Have you ever met anyone that didn’t love the sticky, sweet treat that we call honey? Bees are the only insect that produces any type of food consumed by humans. Nevertheless, bees get an undeservedly bad rap.
Did you know that the world would be a barren landscape without bees, and our food chain would topple? The number of crops that depend on pollinators has tripled in the last fifty years as we humans need more crops to sustain ourselves and our livestock. Bees and other pollinators are responsible for pollinating 90% of the food produced. In addition, they produce food products such as royal jelly, pollen and honey, and beeswax and even honey bee venom.
Zambia and beekeeping
Zambia can track its commercial beekeeping enterprises back to the late 1800s when Portuguese traders came looking for sources of beeswax. Today, the honey industry in Zambia showing great promise at bringing fair trade and organic business practices to the world market. The industry produces about 2500 tonnes of honey annually and employs over 30,000 people.
Small scale farmers realise the significant value addition for table honey where retail prices are up to ten times the price that farmers receive. However, the traditional way of farming honey using tree bark is not sustainable on a large scale and further impacts the deforestation of Zambia’s rural areas.
Beekeeping can be an excellent form of job creation, training and income generation for rural communities, and in particular for women. Many rural communities still rely on subsistence farming, and by diversifying into beekeeping, they can increase their revenue opportunities and crop yield through pollination. However, there are several constraints for the industry.
And something that might be new to you, bees can keep elephants out of fields of fruit and vegetables and provide honey to the owners of such small plots. In Livingstone we often have elephants close to the outskirts of our town where small scale farmers operate. Elephants do not like the noise of a swarm of bees and they tend to keep away from places where hives are located. Livingstone’s Conservation and Wildlife Society (CATS) has started a programme of making beehives for peri-urban farmers to help prevent human-animal conflict.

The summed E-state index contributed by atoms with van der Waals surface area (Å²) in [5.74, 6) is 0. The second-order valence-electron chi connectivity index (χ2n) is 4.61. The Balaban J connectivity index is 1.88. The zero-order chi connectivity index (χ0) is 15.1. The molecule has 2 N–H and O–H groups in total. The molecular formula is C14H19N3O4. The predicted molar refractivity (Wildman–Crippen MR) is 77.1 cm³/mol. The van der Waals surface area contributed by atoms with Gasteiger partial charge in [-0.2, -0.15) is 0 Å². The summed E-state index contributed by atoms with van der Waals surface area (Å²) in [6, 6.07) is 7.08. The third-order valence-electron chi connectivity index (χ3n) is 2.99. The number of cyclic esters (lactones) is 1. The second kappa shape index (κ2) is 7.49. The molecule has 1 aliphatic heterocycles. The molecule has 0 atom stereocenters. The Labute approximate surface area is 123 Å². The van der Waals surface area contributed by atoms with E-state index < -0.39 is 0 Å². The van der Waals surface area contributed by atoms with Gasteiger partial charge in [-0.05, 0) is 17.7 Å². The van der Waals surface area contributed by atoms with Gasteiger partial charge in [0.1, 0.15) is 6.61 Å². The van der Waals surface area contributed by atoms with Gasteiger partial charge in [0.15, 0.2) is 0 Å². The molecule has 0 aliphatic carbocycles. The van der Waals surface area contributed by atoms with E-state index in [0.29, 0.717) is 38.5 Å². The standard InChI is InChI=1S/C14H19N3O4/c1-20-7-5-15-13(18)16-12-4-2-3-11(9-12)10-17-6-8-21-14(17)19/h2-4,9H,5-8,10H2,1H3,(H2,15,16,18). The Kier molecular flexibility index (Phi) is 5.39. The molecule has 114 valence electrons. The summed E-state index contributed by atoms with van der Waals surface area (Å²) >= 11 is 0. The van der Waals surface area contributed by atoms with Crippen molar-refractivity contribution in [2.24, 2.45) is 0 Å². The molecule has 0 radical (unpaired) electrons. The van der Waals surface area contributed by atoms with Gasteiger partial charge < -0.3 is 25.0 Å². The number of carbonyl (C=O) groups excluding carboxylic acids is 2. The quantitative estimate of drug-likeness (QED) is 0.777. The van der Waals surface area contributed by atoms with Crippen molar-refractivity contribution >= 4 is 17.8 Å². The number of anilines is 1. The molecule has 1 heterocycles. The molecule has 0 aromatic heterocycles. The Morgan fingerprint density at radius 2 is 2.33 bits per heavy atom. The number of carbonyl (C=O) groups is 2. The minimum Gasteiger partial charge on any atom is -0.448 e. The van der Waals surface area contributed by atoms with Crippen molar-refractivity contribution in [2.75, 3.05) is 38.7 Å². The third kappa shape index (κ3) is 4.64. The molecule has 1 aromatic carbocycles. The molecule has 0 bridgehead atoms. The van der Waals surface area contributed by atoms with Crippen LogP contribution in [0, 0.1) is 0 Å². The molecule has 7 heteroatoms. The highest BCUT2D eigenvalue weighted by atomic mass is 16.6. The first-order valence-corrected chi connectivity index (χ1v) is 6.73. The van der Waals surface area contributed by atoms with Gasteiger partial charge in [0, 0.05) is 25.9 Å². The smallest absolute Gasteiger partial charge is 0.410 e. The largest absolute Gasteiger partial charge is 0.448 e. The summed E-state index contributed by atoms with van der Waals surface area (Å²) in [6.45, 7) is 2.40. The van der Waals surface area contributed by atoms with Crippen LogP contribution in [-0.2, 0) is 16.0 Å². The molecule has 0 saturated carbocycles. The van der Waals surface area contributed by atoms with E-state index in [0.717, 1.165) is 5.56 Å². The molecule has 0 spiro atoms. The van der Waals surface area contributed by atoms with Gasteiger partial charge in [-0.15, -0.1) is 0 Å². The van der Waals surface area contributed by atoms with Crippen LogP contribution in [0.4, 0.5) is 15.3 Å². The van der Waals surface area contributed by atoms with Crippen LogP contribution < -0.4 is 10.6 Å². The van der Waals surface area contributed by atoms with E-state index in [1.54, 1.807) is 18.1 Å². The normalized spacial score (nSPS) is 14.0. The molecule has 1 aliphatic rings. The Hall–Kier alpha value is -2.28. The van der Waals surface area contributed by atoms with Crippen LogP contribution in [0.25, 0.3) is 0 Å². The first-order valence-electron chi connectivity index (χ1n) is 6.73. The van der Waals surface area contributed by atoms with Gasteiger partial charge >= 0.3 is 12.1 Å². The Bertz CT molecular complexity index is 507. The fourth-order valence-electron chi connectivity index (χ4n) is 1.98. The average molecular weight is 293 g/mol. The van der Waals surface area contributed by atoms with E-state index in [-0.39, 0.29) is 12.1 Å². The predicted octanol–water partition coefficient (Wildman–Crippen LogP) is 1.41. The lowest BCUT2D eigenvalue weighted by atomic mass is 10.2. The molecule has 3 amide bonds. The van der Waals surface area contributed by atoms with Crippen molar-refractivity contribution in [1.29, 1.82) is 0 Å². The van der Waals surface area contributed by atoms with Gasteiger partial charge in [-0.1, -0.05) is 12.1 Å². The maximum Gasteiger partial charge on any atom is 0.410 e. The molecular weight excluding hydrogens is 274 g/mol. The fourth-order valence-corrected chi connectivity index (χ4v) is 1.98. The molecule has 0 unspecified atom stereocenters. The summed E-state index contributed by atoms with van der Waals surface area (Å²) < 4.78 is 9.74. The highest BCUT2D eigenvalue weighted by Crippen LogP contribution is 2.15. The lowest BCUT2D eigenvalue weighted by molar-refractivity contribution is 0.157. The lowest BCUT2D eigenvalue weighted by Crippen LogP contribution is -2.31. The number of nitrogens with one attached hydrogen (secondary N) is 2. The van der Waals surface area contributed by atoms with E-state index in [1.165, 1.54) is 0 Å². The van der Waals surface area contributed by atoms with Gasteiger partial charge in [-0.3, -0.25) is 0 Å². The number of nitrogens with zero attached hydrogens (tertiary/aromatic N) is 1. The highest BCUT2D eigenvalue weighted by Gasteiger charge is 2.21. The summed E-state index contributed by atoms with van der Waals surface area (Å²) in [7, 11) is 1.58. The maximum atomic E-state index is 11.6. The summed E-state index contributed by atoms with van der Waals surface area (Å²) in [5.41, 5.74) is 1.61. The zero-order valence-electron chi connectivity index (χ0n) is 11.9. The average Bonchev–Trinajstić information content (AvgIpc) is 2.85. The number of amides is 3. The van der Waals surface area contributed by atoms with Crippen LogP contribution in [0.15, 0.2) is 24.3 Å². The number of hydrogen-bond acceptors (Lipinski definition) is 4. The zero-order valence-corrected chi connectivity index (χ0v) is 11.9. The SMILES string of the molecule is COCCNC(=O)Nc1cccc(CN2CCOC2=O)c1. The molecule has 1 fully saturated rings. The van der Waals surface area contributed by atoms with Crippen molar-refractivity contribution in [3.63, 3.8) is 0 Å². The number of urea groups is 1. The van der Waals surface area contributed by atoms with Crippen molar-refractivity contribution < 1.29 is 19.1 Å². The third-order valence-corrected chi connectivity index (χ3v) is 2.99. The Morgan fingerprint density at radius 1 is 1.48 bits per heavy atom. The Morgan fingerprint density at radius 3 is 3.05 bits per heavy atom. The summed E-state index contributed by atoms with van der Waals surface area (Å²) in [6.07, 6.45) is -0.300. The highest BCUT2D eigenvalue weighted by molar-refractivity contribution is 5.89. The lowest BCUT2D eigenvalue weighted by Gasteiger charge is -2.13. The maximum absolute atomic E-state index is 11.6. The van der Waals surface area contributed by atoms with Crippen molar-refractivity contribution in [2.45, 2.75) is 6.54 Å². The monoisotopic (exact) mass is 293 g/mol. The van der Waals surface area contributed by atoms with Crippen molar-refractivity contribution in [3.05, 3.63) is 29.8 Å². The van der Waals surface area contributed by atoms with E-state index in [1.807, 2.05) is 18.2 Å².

Livingstone honey producers
Companies such as Honey & Hive in Livingstone provide European import markets with access to Zambian produced, organic and sustainably sourced honey. They work together with local communities to train smallholder farmers and empower them with the skills and materials needed to benefit their livelihoods. They have created basic beehives built to last up to twenty years or more and focus on educating rural communities on modern best practices for their safety and increasing their yield.
To further increase their positive environmental impact, Honey & Hive will give a farmer a beehive free of charge if they commit to either planting fifty trees or preserving a hectare of forest. It’s a win-win situation for everyone, including the bees and future generations. The aim is to provide rural farmers with more dependable income sources and limit the reliance on environmentally devastating practices like charcoal burning.
The next time you are at the grocery store, anywhere in the world, look at the label and opt for honey produced in Zambia. You’ll get some sweet sunshine in a bottle, and Zambian farmers will benefit from being included in the global economy. Some honey producers are even using blockchain technology, enabling them to isolate the precise hive that produced your honey jar.
• Honey is made up of 20% water and 80% sugar.
• One honeybee produces only about 1/12th of a teaspoon of honey throughout her entire lifetime.
• A queen bee generally lives for two to three years.
• A queen bee can lay an average of 600-800 eggs per day during her lifetime.
• The term honeymoon was coined because of the propensity for newlyweds to consume large amounts of mead in the month after marriage.
• Honey has been found in Egyptian tombs that is thousands of years old and still edible.